30 Resources for You to Explore Venice in 2020

How is Venice changing after a rather difficult year 2019, and what is important to know for visitors now? While outwardly, the city is beautiful as always, there are a few things you need to take into account to prepare your visit in 2020 ff. In this post, we share our favorite resources (books, travel tips, travel websites). While some resources are equally relevant for all visitors, we mention specific tips for first-time, frequent visitors and “Venice experts / insiders”.

Take some time off, bookmark this page and enjoy exploring Venice online!


Basic resources for all visitors

These are our recommended resources for you to keep up in touch with Venice, and consult before your visit. Each of these links has plenty of suggestions to dig deeper and find your personal favorite topics.

Cafe Correr: enjoy one of the most beautiful views of Venice before or after your visit at Museo Correr (image credit: MUVE – image guide here).

Resources for first-time visitors

Are planning to visit Venice for the first time, or are you returning after more than 10-15 years (a lot has changed ..). We can’t wait for you to discover the city and dive right in. Here are some resources for you:

Resources for frequent visitors / Venetophiles

You return to Venice as often as you can, once or several times a year! You love exploring art and food and enjoy Venetian lifestyle. You do (much of) your shopping in Venice, some of you write blogs, love painting, or are photographers. Most of all, you love immersing yourselves into Venetian creativity, collecting books, paintings, and all websites and newsletters out there on Venice! Here are our suggestions for you, the frequent travelers – Venetophiles, for a fresh start into your new decade with Venice!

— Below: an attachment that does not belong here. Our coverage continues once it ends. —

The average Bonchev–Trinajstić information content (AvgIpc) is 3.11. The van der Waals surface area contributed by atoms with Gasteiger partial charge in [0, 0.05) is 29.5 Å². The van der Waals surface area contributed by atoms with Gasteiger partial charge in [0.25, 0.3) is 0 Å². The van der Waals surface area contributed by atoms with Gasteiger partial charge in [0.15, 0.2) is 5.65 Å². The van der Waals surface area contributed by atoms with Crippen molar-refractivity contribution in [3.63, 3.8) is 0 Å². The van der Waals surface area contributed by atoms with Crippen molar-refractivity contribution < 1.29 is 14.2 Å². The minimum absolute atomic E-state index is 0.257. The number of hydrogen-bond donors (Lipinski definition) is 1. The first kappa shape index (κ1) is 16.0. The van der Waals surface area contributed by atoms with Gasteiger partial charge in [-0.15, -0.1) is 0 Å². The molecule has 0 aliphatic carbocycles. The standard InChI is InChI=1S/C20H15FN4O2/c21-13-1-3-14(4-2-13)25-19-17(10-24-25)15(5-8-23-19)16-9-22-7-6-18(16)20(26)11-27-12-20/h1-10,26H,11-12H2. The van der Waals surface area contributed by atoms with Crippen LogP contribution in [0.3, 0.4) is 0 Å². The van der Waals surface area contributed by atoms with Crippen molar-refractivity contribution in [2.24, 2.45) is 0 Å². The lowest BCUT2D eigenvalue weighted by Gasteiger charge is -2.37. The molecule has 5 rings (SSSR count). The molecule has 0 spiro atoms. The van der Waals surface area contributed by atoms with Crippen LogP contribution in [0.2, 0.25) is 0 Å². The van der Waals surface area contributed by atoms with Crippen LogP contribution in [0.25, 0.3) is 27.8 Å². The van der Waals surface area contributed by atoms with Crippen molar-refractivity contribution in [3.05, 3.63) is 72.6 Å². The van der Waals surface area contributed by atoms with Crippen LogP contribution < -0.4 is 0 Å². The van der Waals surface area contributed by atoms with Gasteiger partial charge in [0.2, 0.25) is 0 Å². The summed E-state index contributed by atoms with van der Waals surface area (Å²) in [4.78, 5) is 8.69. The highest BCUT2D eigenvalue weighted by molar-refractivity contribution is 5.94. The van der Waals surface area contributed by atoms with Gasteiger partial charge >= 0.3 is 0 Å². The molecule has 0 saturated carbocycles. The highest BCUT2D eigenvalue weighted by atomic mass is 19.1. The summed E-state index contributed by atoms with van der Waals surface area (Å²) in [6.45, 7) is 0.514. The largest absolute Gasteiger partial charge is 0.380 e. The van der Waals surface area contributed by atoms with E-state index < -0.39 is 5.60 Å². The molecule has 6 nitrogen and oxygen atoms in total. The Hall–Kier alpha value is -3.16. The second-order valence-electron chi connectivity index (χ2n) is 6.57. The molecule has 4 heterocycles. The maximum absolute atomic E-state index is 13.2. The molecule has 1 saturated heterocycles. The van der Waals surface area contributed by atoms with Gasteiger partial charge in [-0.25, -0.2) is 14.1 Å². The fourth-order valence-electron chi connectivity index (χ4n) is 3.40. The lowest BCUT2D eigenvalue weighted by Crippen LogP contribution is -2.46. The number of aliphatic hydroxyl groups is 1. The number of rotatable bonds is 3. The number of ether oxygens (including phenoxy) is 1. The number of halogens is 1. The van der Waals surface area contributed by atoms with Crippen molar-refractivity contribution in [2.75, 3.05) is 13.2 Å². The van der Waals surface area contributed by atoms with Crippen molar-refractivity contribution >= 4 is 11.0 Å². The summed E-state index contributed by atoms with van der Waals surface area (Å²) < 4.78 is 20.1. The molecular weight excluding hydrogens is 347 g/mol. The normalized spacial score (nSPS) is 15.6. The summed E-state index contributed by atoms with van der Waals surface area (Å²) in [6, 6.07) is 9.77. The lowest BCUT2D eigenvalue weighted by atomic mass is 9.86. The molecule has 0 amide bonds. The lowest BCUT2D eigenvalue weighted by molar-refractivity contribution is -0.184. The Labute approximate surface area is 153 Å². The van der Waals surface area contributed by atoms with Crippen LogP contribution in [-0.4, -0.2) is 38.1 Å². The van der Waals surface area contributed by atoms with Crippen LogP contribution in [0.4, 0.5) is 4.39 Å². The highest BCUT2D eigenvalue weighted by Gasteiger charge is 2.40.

Resources for “insiders / experts”

This is for all who call Venezia “home” or “second home”. You speak Italian and (!) Venetian fluently, plus the second and third former official languages of La Serenissima Republic, Latin and Ancient Greek (koinĂ© to be precise). Thus, you are able read the original texts and draw your own conclusions. You contribute to shedding light on forgotten aspects of Venice, being a regular at the Venetian State Archive and museum libraries. We are happy to already have met some of you, such as historian Frederick Lane, whom Lina gave access to the library of San Zaccaria to do research for his book on money and banking in Renaissance Venice.

Perhaps you would like to focus on a certain topic in 2020 and explore it from original documents? What about the urban development of our city, why and how the ancient professions made Venice unique in the world? The shelves of libraries and the State Archive are filled with forgotten books waiting for us to open!

Winter Solstice Stories and Traditions

Since times immemorial, the Feast of Santa Lucia marks the start of winter in Venice: It’s the day when we “finally recall it’s really getting so festive in town”, as we approach solstizio d’inverno, winter solstice on 22-23 December. During this quiet time, candles are lit at home and a break is taken for a couple of weeks, until early February. Like Venice is sleeping ..

Doge Enrico Dandolo, according to Legend, had the body of Santa Lucia brought from Constantinople to Venice in 1204, to an ancient church on the Grand Canal, built in honor of the Saint, even before she arived in Venice, around the year 1000 AD.

Soon, 13 December became her feast introduced in the Lagoon with the purpose of discouraging the ancient Roman rites celebrating the longest nights of the year with bonfires between 13 and 23 December, and then again, before and after New Year’s Day.

This approach didn’t work in the Levantine and independent culture that is Venice, so bonfires are still around to celebrate Capodanno – the beginning of the New Year and the day on which we celebrate the ancient Venetian Christmas, L’Epifania, on 6-7 January. And yes, we’ve got these festive days in common with the countries in the Levant and Russia.

Important for you to know if you are in Venice now! Winter solstice means that the sun comes out only after 9 am and sets before 4 pm. These short and dark days interfere with the tide cycles and winter full moon, so the acqua alta we’re currently witnessing doesn’t come unexpected. These tidal effects are more pronouced 8 days before and after full moon, and always most accentuated during winter solstice.

For the next couple of weeks, except for a few sunny spells, we expect humid and cold weather which may turn freezing in the morning. Only at noon does the fog clear up a bit, like here on Strada Nova.